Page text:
Tim, can you comment on this patch?
    http://luxik.cdi.cz/~devik/apache/
    Thanks.[/quote:fa2b773160]

    I looked at that a long time ago, but I don't recall that the end result was a solution to this problem. I might be wrong about that, or wrong about how I remember it, though.

    You'll notice that the version of Apache that is for is for build .20, and that is pretty old. It looks like they didn't update it since then. They also stated Apache 2.x was still BETA. That has not been BETA for a while.

    However, the MPM module is the interesting factor and why I was personally excited about Apache 2.x, but I've not looked into that for a while myself since there was so many issues with building modules into 2.x due to many of them not being ready to work properly with it. My recommendation is to look into that module, since 2.x is a lot more stable and friendly now. I'm not sure of the status, and in fact, if it's even complete or ready.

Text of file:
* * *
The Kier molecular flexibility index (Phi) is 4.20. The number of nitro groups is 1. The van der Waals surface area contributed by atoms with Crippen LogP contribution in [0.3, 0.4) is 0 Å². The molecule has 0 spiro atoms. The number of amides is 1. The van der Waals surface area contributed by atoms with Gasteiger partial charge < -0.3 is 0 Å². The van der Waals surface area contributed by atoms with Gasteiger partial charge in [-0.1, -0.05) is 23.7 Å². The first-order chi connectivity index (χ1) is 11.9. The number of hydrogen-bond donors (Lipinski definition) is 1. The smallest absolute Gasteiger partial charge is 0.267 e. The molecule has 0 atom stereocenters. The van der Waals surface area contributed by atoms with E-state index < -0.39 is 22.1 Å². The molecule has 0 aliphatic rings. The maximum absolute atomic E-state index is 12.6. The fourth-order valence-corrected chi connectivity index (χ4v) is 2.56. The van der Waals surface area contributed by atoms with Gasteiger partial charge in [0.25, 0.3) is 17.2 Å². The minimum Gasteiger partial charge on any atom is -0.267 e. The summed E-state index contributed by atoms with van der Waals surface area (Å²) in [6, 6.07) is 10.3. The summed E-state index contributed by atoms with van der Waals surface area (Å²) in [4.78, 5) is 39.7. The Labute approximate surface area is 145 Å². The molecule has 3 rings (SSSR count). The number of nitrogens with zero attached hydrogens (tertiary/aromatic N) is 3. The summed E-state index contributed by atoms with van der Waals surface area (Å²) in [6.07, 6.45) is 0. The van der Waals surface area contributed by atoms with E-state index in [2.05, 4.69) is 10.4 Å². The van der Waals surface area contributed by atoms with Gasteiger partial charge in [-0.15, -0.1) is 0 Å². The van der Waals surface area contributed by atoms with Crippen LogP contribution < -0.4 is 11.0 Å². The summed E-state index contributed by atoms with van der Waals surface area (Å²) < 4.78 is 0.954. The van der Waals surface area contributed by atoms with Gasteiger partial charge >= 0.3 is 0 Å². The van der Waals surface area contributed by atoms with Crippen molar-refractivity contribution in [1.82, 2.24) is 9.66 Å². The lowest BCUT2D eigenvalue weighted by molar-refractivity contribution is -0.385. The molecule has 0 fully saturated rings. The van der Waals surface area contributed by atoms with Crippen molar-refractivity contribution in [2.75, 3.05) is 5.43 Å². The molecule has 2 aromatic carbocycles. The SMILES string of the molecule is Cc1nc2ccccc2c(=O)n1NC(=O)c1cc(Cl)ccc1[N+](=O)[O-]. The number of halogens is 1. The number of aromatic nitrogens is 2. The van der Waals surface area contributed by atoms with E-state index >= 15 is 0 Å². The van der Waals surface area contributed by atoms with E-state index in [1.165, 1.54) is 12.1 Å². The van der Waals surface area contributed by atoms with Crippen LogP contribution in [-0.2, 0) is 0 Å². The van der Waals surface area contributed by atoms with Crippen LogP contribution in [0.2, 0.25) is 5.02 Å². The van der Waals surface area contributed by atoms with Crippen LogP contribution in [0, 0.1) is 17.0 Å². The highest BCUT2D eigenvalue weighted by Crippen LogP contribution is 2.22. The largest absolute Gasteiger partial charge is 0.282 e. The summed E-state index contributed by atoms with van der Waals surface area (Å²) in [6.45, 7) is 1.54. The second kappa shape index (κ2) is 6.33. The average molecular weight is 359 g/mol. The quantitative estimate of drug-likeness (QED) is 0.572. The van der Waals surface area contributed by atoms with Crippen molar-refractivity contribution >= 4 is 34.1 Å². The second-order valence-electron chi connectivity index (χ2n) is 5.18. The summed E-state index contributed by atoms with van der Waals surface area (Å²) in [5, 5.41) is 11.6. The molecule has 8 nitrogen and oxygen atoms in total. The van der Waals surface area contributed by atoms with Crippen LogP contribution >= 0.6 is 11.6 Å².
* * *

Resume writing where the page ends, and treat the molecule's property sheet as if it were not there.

I've been slack on that due to all the servers I use and work on being Apache 1.x still. I'll check some of this out and see exactly how far along it is. If I remember to check back here and update this post, I will let you know what I find. Someone else may post here before then, or by then and fill us in on what they might know of any recent solutions, or in regards to this module. I'm not sure it can limit users resources, and that may be why I lost interest. However, I should check on that! :)
     
  6. chunpal

    chunpal Member

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    Will this work?

    http://www.gsyc.inf.uc3m.es/~assman/jail/

    Friend of mine, he knows about Linux but, he doesn't know anything about WHM/Cpanel.